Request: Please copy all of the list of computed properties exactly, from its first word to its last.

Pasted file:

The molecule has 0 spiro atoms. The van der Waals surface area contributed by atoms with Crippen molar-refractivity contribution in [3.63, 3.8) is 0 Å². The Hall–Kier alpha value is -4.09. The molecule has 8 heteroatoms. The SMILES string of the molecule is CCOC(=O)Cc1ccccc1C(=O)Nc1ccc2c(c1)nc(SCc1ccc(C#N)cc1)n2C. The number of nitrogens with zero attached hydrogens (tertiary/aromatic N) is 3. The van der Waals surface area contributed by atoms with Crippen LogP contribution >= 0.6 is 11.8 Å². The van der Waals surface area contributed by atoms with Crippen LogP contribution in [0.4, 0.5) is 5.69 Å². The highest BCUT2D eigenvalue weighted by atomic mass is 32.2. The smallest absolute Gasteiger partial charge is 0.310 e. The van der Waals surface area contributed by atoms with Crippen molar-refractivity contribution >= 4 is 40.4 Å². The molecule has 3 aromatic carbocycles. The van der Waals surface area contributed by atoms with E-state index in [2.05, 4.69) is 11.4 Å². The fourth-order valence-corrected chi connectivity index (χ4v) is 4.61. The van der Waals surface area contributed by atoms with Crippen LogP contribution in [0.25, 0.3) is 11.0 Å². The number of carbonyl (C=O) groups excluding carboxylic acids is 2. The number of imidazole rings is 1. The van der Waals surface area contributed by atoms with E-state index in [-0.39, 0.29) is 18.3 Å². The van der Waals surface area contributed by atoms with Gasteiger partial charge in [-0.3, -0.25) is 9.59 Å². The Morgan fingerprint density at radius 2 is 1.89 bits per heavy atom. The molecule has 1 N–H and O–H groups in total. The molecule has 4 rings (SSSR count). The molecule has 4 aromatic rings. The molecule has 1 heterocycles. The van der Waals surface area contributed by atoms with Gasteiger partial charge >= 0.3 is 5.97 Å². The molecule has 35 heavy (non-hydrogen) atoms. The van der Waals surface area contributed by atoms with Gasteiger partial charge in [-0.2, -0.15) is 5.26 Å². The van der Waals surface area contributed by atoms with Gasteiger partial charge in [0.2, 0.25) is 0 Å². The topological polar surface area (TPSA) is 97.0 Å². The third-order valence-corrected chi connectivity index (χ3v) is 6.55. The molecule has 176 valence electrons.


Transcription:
The molecule has 0 spiro atoms. The van der Waals surface area contributed by atoms with Crippen molar-refractivity contribution in [3.63, 3.8) is 0 Å². The Hall–Kier alpha value is -4.09. The molecule has 8 heteroatoms. The SMILES string of the molecule is CCOC(=O)Cc1ccccc1C(=O)Nc1ccc2c(c1)nc(SCc1ccc(C#N)cc1)n2C. The number of nitrogens with zero attached hydrogens (tertiary/aromatic N) is 3. The van der Waals surface area contributed by atoms with Crippen LogP contribution >= 0.6 is 11.8 Å². The van der Waals surface area contributed by atoms with Crippen LogP contribution in [0.4, 0.5) is 5.69 Å². The highest BCUT2D eigenvalue weighted by atomic mass is 32.2. The smallest absolute Gasteiger partial charge is 0.310 e. The van der Waals surface area contributed by atoms with Crippen molar-refractivity contribution >= 4 is 40.4 Å². The molecule has 3 aromatic carbocycles. The van der Waals surface area contributed by atoms with E-state index in [2.05, 4.69) is 11.4 Å². The fourth-order valence-corrected chi connectivity index (χ4v) is 4.61. The van der Waals surface area contributed by atoms with Crippen LogP contribution in [0.25, 0.3) is 11.0 Å². The number of carbonyl (C=O) groups excluding carboxylic acids is 2. The number of imidazole rings is 1. The van der Waals surface area contributed by atoms with E-state index in [-0.39, 0.29) is 18.3 Å². The van der Waals surface area contributed by atoms with Gasteiger partial charge in [-0.3, -0.25) is 9.59 Å². The Morgan fingerprint density at radius 2 is 1.89 bits per heavy atom. The molecule has 1 N–H and O–H groups in total. The molecule has 4 rings (SSSR count). The molecule has 4 aromatic rings. The molecule has 1 heterocycles. The van der Waals surface area contributed by atoms with Gasteiger partial charge >= 0.3 is 5.97 Å². The molecule has 35 heavy (non-hydrogen) atoms. The van der Waals surface area contributed by atoms with Gasteiger partial charge in [-0.2, -0.15) is 5.26 Å². The van der Waals surface area contributed by atoms with Gasteiger partial charge in [0.2, 0.25) is 0 Å². The topological polar surface area (TPSA) is 97.0 Å². The third-order valence-corrected chi connectivity index (χ3v) is 6.55. The molecule has 176 valence electrons.